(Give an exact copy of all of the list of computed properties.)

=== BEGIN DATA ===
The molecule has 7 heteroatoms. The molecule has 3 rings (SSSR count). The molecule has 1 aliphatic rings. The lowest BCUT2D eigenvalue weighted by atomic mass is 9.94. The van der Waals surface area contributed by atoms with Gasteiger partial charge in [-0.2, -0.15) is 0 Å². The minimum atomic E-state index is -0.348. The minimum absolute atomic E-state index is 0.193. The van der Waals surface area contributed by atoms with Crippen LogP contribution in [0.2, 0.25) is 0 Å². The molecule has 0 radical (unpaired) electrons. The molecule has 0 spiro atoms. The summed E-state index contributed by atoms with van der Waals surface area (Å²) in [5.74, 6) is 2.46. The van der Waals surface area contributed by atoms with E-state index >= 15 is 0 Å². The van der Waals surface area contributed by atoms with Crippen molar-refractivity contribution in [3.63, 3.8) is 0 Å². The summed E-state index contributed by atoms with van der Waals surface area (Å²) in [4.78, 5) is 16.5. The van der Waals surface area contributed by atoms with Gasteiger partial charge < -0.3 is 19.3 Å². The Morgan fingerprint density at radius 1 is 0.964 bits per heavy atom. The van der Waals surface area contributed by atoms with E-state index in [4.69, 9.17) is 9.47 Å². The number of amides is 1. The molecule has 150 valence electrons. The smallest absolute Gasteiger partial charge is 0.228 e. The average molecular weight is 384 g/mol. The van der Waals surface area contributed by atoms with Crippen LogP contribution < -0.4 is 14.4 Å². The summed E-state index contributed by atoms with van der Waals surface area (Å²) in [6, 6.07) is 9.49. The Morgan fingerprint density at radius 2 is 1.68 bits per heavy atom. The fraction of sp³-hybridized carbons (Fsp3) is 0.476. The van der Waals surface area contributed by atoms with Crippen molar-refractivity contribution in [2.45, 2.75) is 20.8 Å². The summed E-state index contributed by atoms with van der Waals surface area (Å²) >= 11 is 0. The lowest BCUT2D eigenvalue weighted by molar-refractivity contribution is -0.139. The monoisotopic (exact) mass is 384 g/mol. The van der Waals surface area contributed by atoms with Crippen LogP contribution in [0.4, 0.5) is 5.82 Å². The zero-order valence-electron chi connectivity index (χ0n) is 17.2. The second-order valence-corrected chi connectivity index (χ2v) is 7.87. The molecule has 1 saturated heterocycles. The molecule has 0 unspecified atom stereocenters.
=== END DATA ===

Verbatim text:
The molecule has 7 heteroatoms. The molecule has 3 rings (SSSR count). The molecule has 1 aliphatic rings. The lowest BCUT2D eigenvalue weighted by atomic mass is 9.94. The van der Waals surface area contributed by atoms with Gasteiger partial charge in [-0.2, -0.15) is 0 Å². The minimum atomic E-state index is -0.348. The minimum absolute atomic E-state index is 0.193. The van der Waals surface area contributed by atoms with Crippen LogP contribution in [0.2, 0.25) is 0 Å². The molecule has 0 radical (unpaired) electrons. The molecule has 0 spiro atoms. The summed E-state index contributed by atoms with van der Waals surface area (Å²) in [5.74, 6) is 2.46. The van der Waals surface area contributed by atoms with E-state index >= 15 is 0 Å². The van der Waals surface area contributed by atoms with Crippen molar-refractivity contribution in [3.63, 3.8) is 0 Å². The summed E-state index contributed by atoms with van der Waals surface area (Å²) in [4.78, 5) is 16.5. The van der Waals surface area contributed by atoms with Gasteiger partial charge < -0.3 is 19.3 Å². The Morgan fingerprint density at radius 1 is 0.964 bits per heavy atom. The van der Waals surface area contributed by atoms with E-state index in [4.69, 9.17) is 9.47 Å². The number of amides is 1. The molecule has 150 valence electrons. The smallest absolute Gasteiger partial charge is 0.228 e. The average molecular weight is 384 g/mol. The van der Waals surface area contributed by atoms with Crippen LogP contribution < -0.4 is 14.4 Å². The summed E-state index contributed by atoms with van der Waals surface area (Å²) in [6, 6.07) is 9.49. The Morgan fingerprint density at radius 2 is 1.68 bits per heavy atom. The fraction of sp³-hybridized carbons (Fsp3) is 0.476. The van der Waals surface area contributed by atoms with Crippen molar-refractivity contribution in [2.45, 2.75) is 20.8 Å². The summed E-state index contributed by atoms with van der Waals surface area (Å²) >= 11 is 0. The lowest BCUT2D eigenvalue weighted by molar-refractivity contribution is -0.139. The monoisotopic (exact) mass is 384 g/mol. The van der Waals surface area contributed by atoms with Crippen LogP contribution in [0.4, 0.5) is 5.82 Å². The zero-order valence-electron chi connectivity index (χ0n) is 17.2. The second-order valence-corrected chi connectivity index (χ2v) is 7.87. The molecule has 1 saturated heterocycles. The molecule has 0 unspecified atom stereocenters.